# SOCR EduMaterials Activities JointDistributions

## This is an activity to explore the joint distributions of X and Y through two simple examples.

• Description: You can access the applets for the following experiments at SOCR Experiments
• Exercise 1: Die coin experiment:

A die is rolled and the number observed X is recorded. Then a coin is tossed number of times equal to the value of X. For example if X = 2 then the coin is tossed twice, etc. Let Y be the number of heads observed. Note: Assume that the die and the coin are fair.

• 1. Construct the joint probability distribution of X and Y.
• 2. Find the conditional expected value of Y given X = 5.
• 3. Find the conditional variance of Y given X = 5.
• 4. Find the expected value of Y.
• 5. Find the standard deviation of Y.
• 6. Graph the probability distribution of Y.
• 7. Use SOCR to graph and print the empirical distribution of Y when the experiment is performed
• a. n = 1000 times.
• b. n = 10000 times.
• 8. Compare the theoretical mean and standard deviation of Y (parts (4) and (5)) with the empirical mean and standard deviation found in part (8).

Below you can see a snapshot of the theoretical distribution of Y. • Exercise 2: Coin Die experiment:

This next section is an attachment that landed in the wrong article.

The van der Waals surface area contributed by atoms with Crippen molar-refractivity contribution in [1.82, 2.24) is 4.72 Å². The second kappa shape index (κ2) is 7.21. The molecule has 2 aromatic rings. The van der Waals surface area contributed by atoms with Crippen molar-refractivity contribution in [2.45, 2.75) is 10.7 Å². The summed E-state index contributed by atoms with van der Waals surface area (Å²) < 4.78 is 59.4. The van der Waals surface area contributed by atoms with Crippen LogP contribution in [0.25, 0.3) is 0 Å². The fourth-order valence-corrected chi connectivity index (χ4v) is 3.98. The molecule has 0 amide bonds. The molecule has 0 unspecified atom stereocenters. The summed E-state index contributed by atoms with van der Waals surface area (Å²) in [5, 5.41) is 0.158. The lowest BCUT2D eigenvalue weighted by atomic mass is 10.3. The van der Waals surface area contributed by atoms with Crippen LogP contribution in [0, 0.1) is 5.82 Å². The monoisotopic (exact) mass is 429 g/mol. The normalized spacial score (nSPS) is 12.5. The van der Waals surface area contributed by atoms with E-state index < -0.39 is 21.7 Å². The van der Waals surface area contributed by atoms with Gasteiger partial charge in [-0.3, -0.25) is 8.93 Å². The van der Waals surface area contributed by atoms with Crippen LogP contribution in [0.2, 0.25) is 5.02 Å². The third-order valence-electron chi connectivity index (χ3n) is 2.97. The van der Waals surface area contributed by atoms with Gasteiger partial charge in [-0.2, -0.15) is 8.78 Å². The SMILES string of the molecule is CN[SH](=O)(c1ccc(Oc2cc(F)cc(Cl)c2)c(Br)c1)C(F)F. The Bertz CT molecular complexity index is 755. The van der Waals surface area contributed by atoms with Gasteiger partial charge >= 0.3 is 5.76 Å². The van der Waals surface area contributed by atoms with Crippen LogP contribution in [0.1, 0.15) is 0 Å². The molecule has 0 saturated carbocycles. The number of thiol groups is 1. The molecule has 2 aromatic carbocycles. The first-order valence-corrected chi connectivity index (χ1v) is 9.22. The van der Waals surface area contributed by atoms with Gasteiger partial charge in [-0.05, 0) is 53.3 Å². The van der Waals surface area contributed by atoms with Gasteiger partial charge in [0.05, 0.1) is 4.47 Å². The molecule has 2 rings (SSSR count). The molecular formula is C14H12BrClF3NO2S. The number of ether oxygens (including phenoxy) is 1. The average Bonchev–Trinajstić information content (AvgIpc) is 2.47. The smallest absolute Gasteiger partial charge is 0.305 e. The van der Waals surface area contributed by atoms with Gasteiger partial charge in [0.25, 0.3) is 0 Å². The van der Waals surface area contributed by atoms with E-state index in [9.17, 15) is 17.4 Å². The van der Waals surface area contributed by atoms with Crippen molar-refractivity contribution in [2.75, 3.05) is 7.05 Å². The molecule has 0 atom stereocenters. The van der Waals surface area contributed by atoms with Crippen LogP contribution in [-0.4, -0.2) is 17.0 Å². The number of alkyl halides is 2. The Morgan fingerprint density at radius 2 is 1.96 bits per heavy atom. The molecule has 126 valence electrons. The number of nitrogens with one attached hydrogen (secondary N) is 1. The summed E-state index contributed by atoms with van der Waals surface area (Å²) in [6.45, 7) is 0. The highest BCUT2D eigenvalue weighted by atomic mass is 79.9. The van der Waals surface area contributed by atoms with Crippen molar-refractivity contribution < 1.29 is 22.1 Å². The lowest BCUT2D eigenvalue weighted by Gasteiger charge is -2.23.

A coin is tossed and if heads is observed then a red die is rolled. If tails is observed then a green die is rolled. You can choose the distribution of each die as well as the probability of heads. Choose for the red die the 3-4 flat distribution and for the green die the skewed right distribution. Finally using the scroll button choose $p=0.2$ as the probability of heads. Let X be the score of the coin (1 for heads, 0 for tails), and let Y be the score of the die (1,2,3,4,5,6).

• 1. Construct the joint probability distribution of X,Y.
• 2. Find the marginal probability distribution of Y and verify that it is the same with the one given in the applet.
• 3. Compute E(Y).
• 4. Compute E(Y) using expectation by conditioning E[E(Y | X)].
• 5. Run the experiment 1000 times take a snapshot and comment on the results.

Below you can see a snapshot of the theoretical distribution of Y.